From the Blog

Follow Up: Questions about Flame Retardants in Upholstery? Help is on the way!

June 28, 2021 3:47 PM | CARLA PYLE (Administrator)

Posted by Carla Pyle, NUA Board Member and Natural Upholstery educator & consultant. Thanks to the folks at Chemical Insights for writing this guest post and providing images.

A TOOLKIT FOR SPECIFYING RESIDENTIAL UPHOLSTERED FURNITURE

Last year we shared the exciting news that Chemical Insights convened a national Furniture Flammability and Human Health Taskforce to provide science-based facts about safe & healthy furniture. 

Since then, the group has been busy compiling scientific resources and summarizing key facts and action steps that were ultimately compiled in UL Guidance Document 118F: Managing Fire and Chemical Exposure Risks of Residential Upholstered Furniture. To help put this knowledge into practice, Chemical Insights created an educational tool for interior designers: Specifying Residential Upholstered Furniture to Safeguard Human Health and Well-Being: A Toolkit for Reducing Fire and Chemical Risks.


image credit: Chemical Insights

TOOLKIT HIGHLIGHTS

The toolkit: 

  • Presents a case for why both chemical safety and fire safety must be considered when selecting furniture
  • Offers guidance on how to specify solutions that address this safety convergence
  • Summarizes meaningful research on flame retardant exposure and furniture flammability.

MAKING THE CASE FOR CHEMICAL SAFETY

“There is an abundance of research and information available to designers that addresses mitigating the impacts of consumer products and building materials on indoor air quality. They often focus on six specific classes of chemicals of concern. These chemicals can be released into the air and dust for human exposure contributing to health concerns, especially for vulnerable populations.”


image credit: Chemical Insights

MAKING THE CASE FOR FIRE SAFETY

“Current statistics report that of fires that result in death, residential upholstered furniture is the leading item to ignite, above mattresses and flammable liquids. When residential upholstered furniture was the first item to catch on fire, it resulted in 17% of home fire deaths. This suggests that efforts to mitigate residential fire risks associated with upholstered furniture over the past few decades have not been overly successful.”


image credit: Chemical Insights

RESEARCH SUMMARY

“Open flame testing showed that a chair with a fire barrier material installed to fully encapsulate the polyurethane foam under the cover fabric (no flame retardants were added) demonstrated significantly lower fire hazards when compared to the other chairs with and without flame retardants (and without barriers).”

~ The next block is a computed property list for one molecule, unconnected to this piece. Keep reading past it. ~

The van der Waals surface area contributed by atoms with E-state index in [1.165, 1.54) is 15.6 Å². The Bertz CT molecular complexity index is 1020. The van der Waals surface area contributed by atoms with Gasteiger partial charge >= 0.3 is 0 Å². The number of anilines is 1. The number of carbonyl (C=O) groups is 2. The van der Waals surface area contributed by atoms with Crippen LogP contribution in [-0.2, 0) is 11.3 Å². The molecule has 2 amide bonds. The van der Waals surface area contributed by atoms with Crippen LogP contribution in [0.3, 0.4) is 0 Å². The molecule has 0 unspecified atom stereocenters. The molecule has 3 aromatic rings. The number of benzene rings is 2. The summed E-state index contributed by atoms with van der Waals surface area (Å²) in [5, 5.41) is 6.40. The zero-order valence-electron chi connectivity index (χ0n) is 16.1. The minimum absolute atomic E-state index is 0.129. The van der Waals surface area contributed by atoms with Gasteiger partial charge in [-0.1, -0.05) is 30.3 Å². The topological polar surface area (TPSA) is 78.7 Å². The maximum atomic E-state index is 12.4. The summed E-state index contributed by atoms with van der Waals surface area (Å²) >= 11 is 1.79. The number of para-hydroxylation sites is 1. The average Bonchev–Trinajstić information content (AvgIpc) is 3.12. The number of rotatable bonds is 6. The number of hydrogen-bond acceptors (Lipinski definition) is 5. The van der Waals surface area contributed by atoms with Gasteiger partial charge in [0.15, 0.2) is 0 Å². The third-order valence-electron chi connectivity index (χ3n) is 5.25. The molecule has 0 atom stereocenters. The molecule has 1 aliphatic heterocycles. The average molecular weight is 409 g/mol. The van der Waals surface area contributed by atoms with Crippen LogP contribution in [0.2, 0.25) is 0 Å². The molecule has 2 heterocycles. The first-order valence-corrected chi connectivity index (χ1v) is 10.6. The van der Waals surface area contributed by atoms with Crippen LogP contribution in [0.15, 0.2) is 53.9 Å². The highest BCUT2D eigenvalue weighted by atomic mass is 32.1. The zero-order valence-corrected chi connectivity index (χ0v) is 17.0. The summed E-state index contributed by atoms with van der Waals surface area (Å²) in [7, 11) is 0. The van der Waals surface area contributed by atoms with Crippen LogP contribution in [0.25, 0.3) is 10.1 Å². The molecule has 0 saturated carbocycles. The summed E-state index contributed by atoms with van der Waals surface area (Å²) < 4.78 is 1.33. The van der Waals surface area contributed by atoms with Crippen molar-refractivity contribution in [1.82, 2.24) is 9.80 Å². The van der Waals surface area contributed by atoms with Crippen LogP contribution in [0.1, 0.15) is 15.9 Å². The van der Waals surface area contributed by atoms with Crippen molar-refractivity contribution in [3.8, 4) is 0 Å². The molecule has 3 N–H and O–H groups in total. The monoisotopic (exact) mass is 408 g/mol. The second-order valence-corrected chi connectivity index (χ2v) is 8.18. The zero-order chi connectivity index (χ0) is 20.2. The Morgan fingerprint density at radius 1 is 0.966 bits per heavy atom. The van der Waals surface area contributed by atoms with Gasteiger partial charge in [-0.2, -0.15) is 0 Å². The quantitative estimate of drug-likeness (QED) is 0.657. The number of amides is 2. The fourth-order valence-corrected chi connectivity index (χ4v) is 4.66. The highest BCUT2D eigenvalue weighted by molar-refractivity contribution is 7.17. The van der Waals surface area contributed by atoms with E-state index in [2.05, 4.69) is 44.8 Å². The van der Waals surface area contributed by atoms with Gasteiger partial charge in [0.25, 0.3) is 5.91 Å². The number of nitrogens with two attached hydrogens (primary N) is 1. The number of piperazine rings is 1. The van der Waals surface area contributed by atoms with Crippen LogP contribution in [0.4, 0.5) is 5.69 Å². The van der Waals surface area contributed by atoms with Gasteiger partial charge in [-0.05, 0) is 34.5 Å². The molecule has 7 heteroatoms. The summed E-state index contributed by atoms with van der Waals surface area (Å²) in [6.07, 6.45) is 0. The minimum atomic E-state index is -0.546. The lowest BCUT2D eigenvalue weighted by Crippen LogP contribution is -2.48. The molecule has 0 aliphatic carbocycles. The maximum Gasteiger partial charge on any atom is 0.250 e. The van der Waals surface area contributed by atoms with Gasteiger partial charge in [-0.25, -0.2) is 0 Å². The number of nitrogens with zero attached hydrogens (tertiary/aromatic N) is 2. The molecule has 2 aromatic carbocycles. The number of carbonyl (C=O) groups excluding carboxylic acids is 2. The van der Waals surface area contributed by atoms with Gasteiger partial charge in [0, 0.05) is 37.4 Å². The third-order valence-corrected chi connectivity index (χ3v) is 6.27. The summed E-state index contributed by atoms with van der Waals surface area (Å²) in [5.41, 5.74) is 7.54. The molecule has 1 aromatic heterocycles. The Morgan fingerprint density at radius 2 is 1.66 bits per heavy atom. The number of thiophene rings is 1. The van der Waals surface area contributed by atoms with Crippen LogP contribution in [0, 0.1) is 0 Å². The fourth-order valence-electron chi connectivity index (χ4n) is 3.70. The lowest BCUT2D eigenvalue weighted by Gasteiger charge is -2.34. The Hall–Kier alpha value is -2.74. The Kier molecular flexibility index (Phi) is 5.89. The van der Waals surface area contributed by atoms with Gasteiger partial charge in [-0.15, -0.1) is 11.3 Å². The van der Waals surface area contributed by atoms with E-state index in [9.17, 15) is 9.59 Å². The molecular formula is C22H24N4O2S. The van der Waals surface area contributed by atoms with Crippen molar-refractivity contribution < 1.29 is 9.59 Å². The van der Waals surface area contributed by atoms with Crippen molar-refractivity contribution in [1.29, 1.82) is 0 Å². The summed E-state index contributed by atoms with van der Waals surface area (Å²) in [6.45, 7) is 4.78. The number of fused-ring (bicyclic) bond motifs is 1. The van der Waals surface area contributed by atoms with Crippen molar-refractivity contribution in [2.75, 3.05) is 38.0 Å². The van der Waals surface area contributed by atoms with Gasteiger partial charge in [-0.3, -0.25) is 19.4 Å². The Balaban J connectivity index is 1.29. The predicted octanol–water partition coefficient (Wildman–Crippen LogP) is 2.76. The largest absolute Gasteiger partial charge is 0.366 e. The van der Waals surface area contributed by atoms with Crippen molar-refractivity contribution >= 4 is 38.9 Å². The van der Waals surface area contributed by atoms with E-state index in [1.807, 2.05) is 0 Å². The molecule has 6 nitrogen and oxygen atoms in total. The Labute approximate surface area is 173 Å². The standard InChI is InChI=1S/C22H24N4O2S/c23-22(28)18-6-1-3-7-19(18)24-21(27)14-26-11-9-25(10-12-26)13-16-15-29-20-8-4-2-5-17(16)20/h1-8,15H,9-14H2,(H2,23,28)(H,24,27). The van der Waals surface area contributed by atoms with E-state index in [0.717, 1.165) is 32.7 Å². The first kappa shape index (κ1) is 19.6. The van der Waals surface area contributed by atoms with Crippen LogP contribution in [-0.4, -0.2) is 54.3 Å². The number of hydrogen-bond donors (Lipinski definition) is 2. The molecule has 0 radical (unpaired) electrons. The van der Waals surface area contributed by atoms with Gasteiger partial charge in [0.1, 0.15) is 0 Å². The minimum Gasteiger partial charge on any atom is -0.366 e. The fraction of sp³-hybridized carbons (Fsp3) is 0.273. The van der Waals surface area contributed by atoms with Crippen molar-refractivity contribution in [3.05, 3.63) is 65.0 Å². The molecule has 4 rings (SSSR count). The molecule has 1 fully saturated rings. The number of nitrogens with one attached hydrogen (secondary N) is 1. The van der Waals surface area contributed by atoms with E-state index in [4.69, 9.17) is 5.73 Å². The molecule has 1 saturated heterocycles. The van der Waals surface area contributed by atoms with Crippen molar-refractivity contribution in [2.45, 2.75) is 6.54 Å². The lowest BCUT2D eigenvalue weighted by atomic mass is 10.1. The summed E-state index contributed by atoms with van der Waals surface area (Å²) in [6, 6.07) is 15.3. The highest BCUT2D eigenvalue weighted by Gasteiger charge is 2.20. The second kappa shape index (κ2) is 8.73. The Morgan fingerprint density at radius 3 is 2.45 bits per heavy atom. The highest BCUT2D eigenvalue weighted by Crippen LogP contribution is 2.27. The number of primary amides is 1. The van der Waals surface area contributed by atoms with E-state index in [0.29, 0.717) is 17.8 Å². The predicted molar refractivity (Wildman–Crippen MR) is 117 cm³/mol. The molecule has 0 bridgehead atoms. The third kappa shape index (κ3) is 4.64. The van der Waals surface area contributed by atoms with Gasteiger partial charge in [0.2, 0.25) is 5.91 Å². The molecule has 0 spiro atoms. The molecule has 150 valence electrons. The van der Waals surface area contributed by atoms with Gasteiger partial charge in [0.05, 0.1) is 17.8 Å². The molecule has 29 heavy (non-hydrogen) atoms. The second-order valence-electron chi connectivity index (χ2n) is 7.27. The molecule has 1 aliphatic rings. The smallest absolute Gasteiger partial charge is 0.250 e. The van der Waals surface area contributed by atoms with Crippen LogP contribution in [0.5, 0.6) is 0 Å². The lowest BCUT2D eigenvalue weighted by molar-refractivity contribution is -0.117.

WHAT IS A FIRE BARRIER AND HOW DOES IT WORK? 

“A fire barrier is a protective layer designed to prevent or delay ignition of the cushioning material. It successfully reduces the fire growth rate and fire size after ignition. Fire barriers can be made from a variety of inherently flame-resistant fibers, including carbons, polyesters and fiberglass.


 A barrier should be identified for furniture construction that will delay or reduce open flames. 


A fire barrier is installed over the padding or filling materials to completely encapsulate it. In studies, fire barriers have been identified as an effective solution to reduce fire risks without the use of chemical flame retardants — achieving the desired safety convergence. Barriers demonstrate a significant decrease in heat release rate and ignition propensity that results in lower transmitted fire hazards, such as temperature, smoke and carbon monoxide.”

SPECIFYING A FIRE BARRIER

“Just as identifying materials with recycled content or selecting low-VOC paint were once new concepts, specifying a fire barrier in residential upholstered furniture may be a new process for any or all involved parties — the designer, the client and/or the manufacturer. As with all emerging technologies, utilizing a fire barrier may not be an option on all projects and certainly not on all pieces of upholstered furniture — at least initially. However, you are likely to encounter certain situations that make any additional effort and potential cost worthwhile to the client. And as awareness of and demand for solutions that minimize fire hazards and chemical exposure risks grows, just as with the mattress industry, furniture manufacturers are likely to follow suit. There are already manufacturers in the market using the barrier, upon client request.”


image credit: Chemical Insights

LEARN MORE

To view the complete toolkit, alongside additional tools and resources, visit chemicalinsights.org/FFHH. 


The National Upholstery Association is proud to present various viewpoints of our members and partners within the upholstery community. Perspectives (or opinions) will vary. This Blog is made available for general information; not to provide specific business, financial, or legal advice.

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